I myself had the luck to watch only the uncut theatrical version for many years, which btw was an enormous success in Germany. It is still the # 3 of all films since 1968. Only surpassed by The Jungle Book and Titanic. More admisisions sold than by any Star Wars, any Bond, any Lord of the Rings, any Harry Potter, any Spielberg and also more than Avatar. And closely followed by Trinity Is Still My Name on # 5. That were the days …

(morgan) #515

It is exactly how the Norwegian 1970 release was cut. I’m not sure about running time. But 2 hrs 20 min springs to mind. But as you know, my memory is not completely reliable…


I hope so, I doubt it does but I can hope.

I don’t think that he did necessarily. I think he (like a lot of directors) was like a photographer who takes thousands of photos and only uses about five. I think he just used the very best he had during editing and discarded the rest, or in West’s case just discarded a lot of the script.


Do you think Harmonica was a ghost or not? I’ve never been able to decide but I’ve always wondered. The bullet wound of course implies otherwise, but as you say seems like the soul of a native who won’t rest until he avenges his brothers death and as Frayling points out on the commentary (can’t remember exactly what he said), he seems to have some kind of supernatural control over time and each frame he enters.

(Stanton) #518

Ghosts don’t bleed, and I see there simply Leone’s stylisation of the hero’s movements.

I personally don’t like the idea of him being a ghost. For me it is an idiotic idea, but I have no problems in having a vague ambiguity about it.

I also prefer it that in Django the Bastard, in which the ghost aspect is there on purpose, it is still not 100 % certain, it is left open for interpretation.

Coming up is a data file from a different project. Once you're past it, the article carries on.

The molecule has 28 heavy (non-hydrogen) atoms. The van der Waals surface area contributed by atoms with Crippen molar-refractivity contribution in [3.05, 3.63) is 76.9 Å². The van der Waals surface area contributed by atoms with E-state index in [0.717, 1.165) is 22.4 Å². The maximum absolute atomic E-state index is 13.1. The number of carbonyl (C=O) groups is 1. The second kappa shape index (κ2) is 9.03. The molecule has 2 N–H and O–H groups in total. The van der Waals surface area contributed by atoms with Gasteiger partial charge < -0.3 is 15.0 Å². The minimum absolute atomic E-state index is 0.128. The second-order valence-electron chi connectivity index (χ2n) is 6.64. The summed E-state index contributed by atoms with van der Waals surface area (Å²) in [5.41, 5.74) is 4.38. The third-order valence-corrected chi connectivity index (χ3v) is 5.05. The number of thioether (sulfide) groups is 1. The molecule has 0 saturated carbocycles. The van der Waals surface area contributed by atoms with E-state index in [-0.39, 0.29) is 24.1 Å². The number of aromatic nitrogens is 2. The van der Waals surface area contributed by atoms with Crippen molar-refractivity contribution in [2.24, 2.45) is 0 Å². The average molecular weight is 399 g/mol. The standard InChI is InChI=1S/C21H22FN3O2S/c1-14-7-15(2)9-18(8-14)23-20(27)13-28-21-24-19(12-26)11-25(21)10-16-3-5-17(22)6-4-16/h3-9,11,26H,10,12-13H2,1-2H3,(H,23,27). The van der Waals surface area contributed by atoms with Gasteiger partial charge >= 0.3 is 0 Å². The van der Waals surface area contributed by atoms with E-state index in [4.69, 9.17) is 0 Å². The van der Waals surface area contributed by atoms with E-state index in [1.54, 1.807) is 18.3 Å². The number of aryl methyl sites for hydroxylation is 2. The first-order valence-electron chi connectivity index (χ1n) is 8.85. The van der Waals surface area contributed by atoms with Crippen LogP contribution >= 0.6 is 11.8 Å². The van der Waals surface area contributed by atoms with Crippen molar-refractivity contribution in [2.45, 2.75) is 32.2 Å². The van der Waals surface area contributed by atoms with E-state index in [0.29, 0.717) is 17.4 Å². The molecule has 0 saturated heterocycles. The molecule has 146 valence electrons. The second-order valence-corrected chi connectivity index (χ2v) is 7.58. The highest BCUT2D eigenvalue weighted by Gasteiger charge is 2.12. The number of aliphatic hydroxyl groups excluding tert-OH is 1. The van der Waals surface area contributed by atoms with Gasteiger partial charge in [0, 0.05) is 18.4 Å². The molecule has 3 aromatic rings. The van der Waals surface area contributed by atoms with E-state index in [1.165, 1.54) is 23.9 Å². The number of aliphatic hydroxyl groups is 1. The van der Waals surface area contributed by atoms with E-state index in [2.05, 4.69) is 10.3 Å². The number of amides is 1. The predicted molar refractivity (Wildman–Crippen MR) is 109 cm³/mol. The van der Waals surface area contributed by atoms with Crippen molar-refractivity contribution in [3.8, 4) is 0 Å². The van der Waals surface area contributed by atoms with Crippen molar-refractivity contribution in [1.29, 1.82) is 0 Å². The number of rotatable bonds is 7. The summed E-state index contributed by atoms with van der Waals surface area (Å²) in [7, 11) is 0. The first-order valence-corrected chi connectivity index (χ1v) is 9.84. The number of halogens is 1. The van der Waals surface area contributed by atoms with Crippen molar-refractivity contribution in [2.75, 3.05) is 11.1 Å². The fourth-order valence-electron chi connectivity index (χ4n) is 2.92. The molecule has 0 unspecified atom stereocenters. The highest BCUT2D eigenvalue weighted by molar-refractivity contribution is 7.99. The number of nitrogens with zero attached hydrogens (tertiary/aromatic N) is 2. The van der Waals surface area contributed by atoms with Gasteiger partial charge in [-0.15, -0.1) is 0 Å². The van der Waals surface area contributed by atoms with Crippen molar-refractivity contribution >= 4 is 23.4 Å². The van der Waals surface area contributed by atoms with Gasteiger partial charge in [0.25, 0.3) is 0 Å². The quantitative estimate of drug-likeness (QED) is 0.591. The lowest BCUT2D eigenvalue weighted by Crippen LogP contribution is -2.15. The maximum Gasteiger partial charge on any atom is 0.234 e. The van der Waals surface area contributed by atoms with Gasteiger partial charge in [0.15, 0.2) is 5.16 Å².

(Stanton) #519

I don’t think that he did necessarily. I think he (like a lot of directors) was like a photographer who takes thousands of photos and only uses about five. I think he just used the very best he had during editing and discarded the rest, or in West’s case just discarded a lot of the script.

Leone had definitely a problem in restricting himself to what is necessary for the film. Which leads to film and keep too much scenes, which even when good in themselves, can become a problem for the film’s rhythm.

The pressure by the producers to keep a film in a tolerable runtime was something he needed, without this pressure he would never have ended the films.

(Novecento) #520

I think the vague ambiguity is the point. No-one really thinks he is a ghost, just like no-one really thinks Noodles dreamed the whole of Once Upon a Time in America, but it just adds a little extra level to things and gives people like us something to endlessly muse on.